The following independent variables were analyzed: age, gender, primary site, and morphological subtype (centroblastic: monomorphic or polymorphic, immunoblastic and anaplastic). The immunohistochemistry markers were reported as positive when at least 30% of the neoplastic cells showed positivity for CD 10, bcl6, bcl2, and MUM-1. For the in-situ hybridization test, EBER was reported as either negative or positive. The dependent variable, bone marrow infiltration, was judged by the size of lymphoid cells as either discordant (small lymphocyte) or concordant (large lymphocyte with blastic resemblance). Statistical analysis was performed using the SPSS software (version 11) and the level of statistical significance for comparisons was set at P ≤ 0.05 using x2.

3. Results

We evaluated 108 patients who had a suitable bone marrow biopsy. Fifty-nine (55%) were male and 49 (45%) were female. The primary sites were localized as follows: lymph nodes (60.1%), palatine tonsils (13%), ocular adnexa (6.5%), digestive tract (3.7%), the rest of the primary DLBCL sites included soft tissues, mammary glands and cervix. Skin, mediastinum, and central nervous system was not included (Table 1). The mean age of diagnosis in the patients presenting DLBCL affecting lymph nodes and tonsils was 52 years. For DLCBL affecting ocular adnexa and other extranodal sites, the mean age at diagnosis was 47.8 and 47.9 years, respecttively, while for those primarily affecting the digestive tube, the mean age at diagnosis was 65 years. Concerning morphology, the centroblastic (CB) variant was predominant with 87 cases (80.5%). The CB variant was further subdivided, according to Kiel’s classification criteria into polymorphic and monomorphic subtypes, considering the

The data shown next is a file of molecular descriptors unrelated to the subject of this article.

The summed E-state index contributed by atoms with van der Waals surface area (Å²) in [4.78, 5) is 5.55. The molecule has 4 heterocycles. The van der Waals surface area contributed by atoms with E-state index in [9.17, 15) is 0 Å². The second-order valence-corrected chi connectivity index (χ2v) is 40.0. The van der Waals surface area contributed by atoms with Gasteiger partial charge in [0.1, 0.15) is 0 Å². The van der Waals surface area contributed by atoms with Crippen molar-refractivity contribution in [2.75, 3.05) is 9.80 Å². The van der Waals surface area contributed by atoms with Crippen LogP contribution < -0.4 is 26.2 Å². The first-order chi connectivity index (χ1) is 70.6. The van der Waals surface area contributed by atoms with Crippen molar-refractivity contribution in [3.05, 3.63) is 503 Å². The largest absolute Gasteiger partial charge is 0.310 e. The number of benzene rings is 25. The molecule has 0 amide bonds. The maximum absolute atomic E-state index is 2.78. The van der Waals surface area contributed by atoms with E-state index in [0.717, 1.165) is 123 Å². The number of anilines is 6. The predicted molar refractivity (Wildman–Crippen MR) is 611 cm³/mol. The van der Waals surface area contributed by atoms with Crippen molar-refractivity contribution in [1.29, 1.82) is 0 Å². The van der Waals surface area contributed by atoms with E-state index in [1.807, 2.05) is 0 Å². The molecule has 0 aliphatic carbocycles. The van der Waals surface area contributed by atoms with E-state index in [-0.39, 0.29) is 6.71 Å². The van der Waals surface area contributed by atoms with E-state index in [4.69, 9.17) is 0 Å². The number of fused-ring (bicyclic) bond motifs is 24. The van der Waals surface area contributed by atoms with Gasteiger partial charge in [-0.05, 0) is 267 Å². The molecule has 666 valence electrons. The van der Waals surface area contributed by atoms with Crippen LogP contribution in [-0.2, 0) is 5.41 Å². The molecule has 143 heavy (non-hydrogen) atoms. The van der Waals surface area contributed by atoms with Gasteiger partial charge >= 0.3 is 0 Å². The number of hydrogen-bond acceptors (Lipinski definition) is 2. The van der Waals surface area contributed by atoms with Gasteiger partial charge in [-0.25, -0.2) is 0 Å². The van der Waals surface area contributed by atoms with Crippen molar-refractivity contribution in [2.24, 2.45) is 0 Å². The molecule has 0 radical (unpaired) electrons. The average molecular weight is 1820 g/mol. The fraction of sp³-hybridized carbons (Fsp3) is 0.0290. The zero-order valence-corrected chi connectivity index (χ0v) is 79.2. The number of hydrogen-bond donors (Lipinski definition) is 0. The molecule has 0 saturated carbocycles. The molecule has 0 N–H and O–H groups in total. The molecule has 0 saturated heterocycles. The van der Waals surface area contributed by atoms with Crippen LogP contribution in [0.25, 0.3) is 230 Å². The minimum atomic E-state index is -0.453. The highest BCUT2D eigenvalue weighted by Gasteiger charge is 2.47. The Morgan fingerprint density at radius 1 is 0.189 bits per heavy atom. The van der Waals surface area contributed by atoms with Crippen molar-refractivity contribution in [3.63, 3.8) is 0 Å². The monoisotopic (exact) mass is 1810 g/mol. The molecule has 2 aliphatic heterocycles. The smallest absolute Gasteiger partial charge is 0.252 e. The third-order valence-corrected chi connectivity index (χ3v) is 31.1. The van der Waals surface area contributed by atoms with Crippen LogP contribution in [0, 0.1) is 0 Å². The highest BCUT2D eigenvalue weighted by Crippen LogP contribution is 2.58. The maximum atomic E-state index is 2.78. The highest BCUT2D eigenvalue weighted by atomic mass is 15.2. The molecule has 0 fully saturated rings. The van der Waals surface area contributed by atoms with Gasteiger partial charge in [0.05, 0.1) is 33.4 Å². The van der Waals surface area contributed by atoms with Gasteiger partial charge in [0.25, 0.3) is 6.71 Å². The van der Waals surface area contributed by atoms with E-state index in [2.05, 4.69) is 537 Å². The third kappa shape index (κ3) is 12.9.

Table 1. Association between gender, the morphologic type of DLBCL and the primary site.

number of immunoblasts, centrocytes, and centrocytoid cells. Sixty-four (73.5%) cases were classified as polymorphic CB (Figure 1(a)) and 23 (26.4%) cases as monomorphic CB (Figure 1(b)). Eleven (10.1%) were classified as anaplastic and 10 (9.2%) as immunoblastic lymphomas (IB) (Table 1). Considering immunohistochemical marker expression, lymphomas that were positive for CD 10 and Bcl6 (28.7%) were considered as deriving from germinal center (GC) B-cells (Figure 2(a)), whereas those expressing Mum-1 (Figure 2(b)) and lacking CD 10 expression (58.3%) were considered as deriving from activated B-cells (ABC) or non-GC cells. Lymphomas expressing only bcl2 markers were considered as a third type and corresponded to 12.9% of cases. (Table 2).